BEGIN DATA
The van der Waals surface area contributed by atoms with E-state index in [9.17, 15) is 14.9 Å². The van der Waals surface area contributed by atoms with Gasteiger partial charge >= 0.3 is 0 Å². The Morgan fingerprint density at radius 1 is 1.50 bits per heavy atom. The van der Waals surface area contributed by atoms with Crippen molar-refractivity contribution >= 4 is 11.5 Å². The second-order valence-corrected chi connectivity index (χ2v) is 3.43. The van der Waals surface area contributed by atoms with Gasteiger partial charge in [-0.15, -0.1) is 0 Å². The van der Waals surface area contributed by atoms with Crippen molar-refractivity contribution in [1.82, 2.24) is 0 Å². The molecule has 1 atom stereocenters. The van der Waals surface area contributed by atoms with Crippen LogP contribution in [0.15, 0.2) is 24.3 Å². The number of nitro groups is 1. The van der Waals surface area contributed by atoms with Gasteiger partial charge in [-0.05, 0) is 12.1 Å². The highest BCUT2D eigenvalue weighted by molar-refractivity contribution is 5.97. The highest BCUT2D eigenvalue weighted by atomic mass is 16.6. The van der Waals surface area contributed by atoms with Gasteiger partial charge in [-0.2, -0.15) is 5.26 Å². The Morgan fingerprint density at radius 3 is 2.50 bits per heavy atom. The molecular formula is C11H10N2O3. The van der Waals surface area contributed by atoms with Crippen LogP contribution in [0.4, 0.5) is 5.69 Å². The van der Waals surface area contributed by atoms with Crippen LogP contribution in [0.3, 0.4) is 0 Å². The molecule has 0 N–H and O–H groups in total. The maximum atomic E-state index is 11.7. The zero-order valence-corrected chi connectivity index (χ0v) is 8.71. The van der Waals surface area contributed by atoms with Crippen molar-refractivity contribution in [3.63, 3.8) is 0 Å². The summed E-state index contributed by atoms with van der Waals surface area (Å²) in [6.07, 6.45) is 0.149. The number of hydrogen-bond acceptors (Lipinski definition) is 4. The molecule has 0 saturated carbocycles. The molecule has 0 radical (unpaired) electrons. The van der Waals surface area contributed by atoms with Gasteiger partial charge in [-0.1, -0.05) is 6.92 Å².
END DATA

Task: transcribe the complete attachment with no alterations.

The van der Waals surface area contributed by atoms with E-state index in [9.17, 15) is 14.9 Å². The van der Waals surface area contributed by atoms with Gasteiger partial charge >= 0.3 is 0 Å². The Morgan fingerprint density at radius 1 is 1.50 bits per heavy atom. The van der Waals surface area contributed by atoms with Crippen molar-refractivity contribution >= 4 is 11.5 Å². The second-order valence-corrected chi connectivity index (χ2v) is 3.43. The van der Waals surface area contributed by atoms with Gasteiger partial charge in [-0.15, -0.1) is 0 Å². The van der Waals surface area contributed by atoms with Crippen molar-refractivity contribution in [1.82, 2.24) is 0 Å². The molecule has 1 atom stereocenters. The van der Waals surface area contributed by atoms with Crippen LogP contribution in [0.15, 0.2) is 24.3 Å². The number of nitro groups is 1. The van der Waals surface area contributed by atoms with Gasteiger partial charge in [-0.05, 0) is 12.1 Å². The highest BCUT2D eigenvalue weighted by molar-refractivity contribution is 5.97. The highest BCUT2D eigenvalue weighted by atomic mass is 16.6. The van der Waals surface area contributed by atoms with Gasteiger partial charge in [-0.2, -0.15) is 5.26 Å². The Morgan fingerprint density at radius 3 is 2.50 bits per heavy atom. The molecular formula is C11H10N2O3. The van der Waals surface area contributed by atoms with Crippen LogP contribution in [0.4, 0.5) is 5.69 Å². The van der Waals surface area contributed by atoms with Crippen LogP contribution in [0.3, 0.4) is 0 Å². The molecule has 0 N–H and O–H groups in total. The maximum atomic E-state index is 11.7. The zero-order valence-corrected chi connectivity index (χ0v) is 8.71. The van der Waals surface area contributed by atoms with Crippen molar-refractivity contribution in [3.63, 3.8) is 0 Å². The summed E-state index contributed by atoms with van der Waals surface area (Å²) in [6.07, 6.45) is 0.149. The number of hydrogen-bond acceptors (Lipinski definition) is 4. The molecule has 0 saturated carbocycles. The molecule has 0 radical (unpaired) electrons. The van der Waals surface area contributed by atoms with Gasteiger partial charge in [-0.1, -0.05) is 6.92 Å².